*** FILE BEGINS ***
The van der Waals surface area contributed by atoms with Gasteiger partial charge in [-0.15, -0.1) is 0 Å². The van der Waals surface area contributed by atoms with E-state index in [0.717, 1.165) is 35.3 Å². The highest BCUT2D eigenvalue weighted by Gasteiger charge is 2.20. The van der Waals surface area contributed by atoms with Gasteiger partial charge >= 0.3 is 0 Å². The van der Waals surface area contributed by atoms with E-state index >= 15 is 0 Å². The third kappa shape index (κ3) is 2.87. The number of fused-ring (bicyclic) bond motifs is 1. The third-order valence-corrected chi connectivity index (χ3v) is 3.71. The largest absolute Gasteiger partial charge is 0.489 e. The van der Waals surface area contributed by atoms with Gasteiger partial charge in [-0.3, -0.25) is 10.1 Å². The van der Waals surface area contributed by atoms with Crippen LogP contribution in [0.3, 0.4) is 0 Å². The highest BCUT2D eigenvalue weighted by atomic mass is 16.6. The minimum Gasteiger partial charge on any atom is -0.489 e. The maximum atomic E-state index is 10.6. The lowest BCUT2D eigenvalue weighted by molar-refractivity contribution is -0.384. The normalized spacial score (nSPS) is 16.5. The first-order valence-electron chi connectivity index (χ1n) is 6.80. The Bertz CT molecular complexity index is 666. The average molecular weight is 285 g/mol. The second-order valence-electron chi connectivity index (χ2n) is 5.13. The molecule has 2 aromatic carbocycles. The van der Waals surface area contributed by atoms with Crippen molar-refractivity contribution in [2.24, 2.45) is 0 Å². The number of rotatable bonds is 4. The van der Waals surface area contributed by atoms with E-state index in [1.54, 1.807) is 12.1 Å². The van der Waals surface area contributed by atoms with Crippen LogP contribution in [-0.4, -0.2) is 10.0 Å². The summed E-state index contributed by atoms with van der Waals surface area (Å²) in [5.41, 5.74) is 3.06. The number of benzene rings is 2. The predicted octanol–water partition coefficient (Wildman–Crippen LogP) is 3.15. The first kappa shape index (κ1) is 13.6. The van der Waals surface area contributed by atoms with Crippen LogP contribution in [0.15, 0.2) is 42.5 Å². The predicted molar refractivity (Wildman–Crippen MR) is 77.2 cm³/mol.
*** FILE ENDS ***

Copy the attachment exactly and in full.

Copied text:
The van der Waals surface area contributed by atoms with Gasteiger partial charge in [-0.15, -0.1) is 0 Å². The van der Waals surface area contributed by atoms with E-state index in [0.717, 1.165) is 35.3 Å². The highest BCUT2D eigenvalue weighted by Gasteiger charge is 2.20. The van der Waals surface area contributed by atoms with Gasteiger partial charge >= 0.3 is 0 Å². The van der Waals surface area contributed by atoms with E-state index >= 15 is 0 Å². The third kappa shape index (κ3) is 2.87. The number of fused-ring (bicyclic) bond motifs is 1. The third-order valence-corrected chi connectivity index (χ3v) is 3.71. The largest absolute Gasteiger partial charge is 0.489 e. The van der Waals surface area contributed by atoms with Gasteiger partial charge in [-0.3, -0.25) is 10.1 Å². The van der Waals surface area contributed by atoms with Crippen LogP contribution in [0.3, 0.4) is 0 Å². The highest BCUT2D eigenvalue weighted by atomic mass is 16.6. The minimum Gasteiger partial charge on any atom is -0.489 e. The maximum atomic E-state index is 10.6. The lowest BCUT2D eigenvalue weighted by molar-refractivity contribution is -0.384. The normalized spacial score (nSPS) is 16.5. The first-order valence-electron chi connectivity index (χ1n) is 6.80. The Bertz CT molecular complexity index is 666. The average molecular weight is 285 g/mol. The second-order valence-electron chi connectivity index (χ2n) is 5.13. The molecule has 2 aromatic carbocycles. The van der Waals surface area contributed by atoms with Crippen molar-refractivity contribution in [2.24, 2.45) is 0 Å². The number of rotatable bonds is 4. The van der Waals surface area contributed by atoms with E-state index in [1.54, 1.807) is 12.1 Å². The van der Waals surface area contributed by atoms with Crippen LogP contribution in [-0.4, -0.2) is 10.0 Å². The summed E-state index contributed by atoms with van der Waals surface area (Å²) in [5.41, 5.74) is 3.06. The number of benzene rings is 2. The predicted octanol–water partition coefficient (Wildman–Crippen LogP) is 3.15. The first kappa shape index (κ1) is 13.6. The van der Waals surface area contributed by atoms with Crippen LogP contribution in [0.15, 0.2) is 42.5 Å². The predicted molar refractivity (Wildman–Crippen MR) is 77.2 cm³/mol.